• Modifying the delivery method (e.g., making a liquid for someone who can’t take pills)
  • Offering a dose of a medication not commercially available
  • Providing allergen-free forms of a drug (e.g., when someone is allergic to a dye present in the FDA-approved version of a medication)
  • Combining two or more drugs into one
  • Filling in the gap when a drug shortage occurs

In Winona’s case, compounding entails combining drugs and providing personalized doses of its available prescription treatments. Unlike your local compounding pharmacy, Winona won’t alter its pre-existing delivery methods, remove allergens (like the peanut oil in its progesterone capsules), or create brand-new combinations outside of what it already offers, but the company will try to customize the doses of what it has available to fit your needs.

When it comes to compounding drugs, there are two possible preparation methods: sterile and nonsterile. Winona’s pharmacy uses the latter. Now, the term “nonsterile” may raise a few concerned eyebrows, but this type of preparation still requires and utilizes a sanitary environment. Sterile compounding preparation is primarily reserved for implantable, injectable, and ophthalmic (eye) drugs. Capsules, tablets, creams, solutions, and others are compounded via nonsterile preparation.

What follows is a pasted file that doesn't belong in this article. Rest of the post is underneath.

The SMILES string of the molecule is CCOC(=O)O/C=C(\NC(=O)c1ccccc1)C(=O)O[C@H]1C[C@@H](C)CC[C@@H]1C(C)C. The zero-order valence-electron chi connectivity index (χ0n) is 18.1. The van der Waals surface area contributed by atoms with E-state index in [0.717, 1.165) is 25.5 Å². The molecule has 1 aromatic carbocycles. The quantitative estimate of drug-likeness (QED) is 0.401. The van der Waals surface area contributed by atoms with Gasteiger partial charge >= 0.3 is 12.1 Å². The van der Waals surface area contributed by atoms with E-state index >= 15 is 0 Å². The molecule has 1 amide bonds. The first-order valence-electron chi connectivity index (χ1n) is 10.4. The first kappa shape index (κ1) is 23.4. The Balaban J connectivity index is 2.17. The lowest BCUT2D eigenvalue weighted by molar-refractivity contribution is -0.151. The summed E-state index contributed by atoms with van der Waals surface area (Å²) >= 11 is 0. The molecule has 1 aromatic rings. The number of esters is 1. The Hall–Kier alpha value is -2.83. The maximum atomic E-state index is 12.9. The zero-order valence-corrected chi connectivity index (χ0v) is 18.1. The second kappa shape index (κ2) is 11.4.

Insider Tip: It’s important to mention that compounded drugs are not FDA-approved. Even if they’re made entirely of FDA-approved ingredients (like Winona’s treatments), the combination itself is not approved. That doesn’t mean the treatments are inherently unsafe, but using them may come with some additional risks due to the lack of FDA verification.

Winona’s online reputation

At the time of this writing, Winona doesn’t appear to have a Better Business Bureau (BBB) profile, but it does have a verified Trustpilot page. There are over 1,880 reviews, averaging 4.7 out of 5 stars, or an “Excellent” designation. Currently, 87% of the reviews are 5-star, with only 3% making up the 1- and 2-star reviews.

According to the “Company activity” section, Winona replied to 93% of negative reviews within a day (24 hours) of posting. Most of these negative reviews are from customers experiencing difficulty or confusion with the subscription model, while a few others are about order delays, side effects (like weight gain), or a lack of improvements from treatment.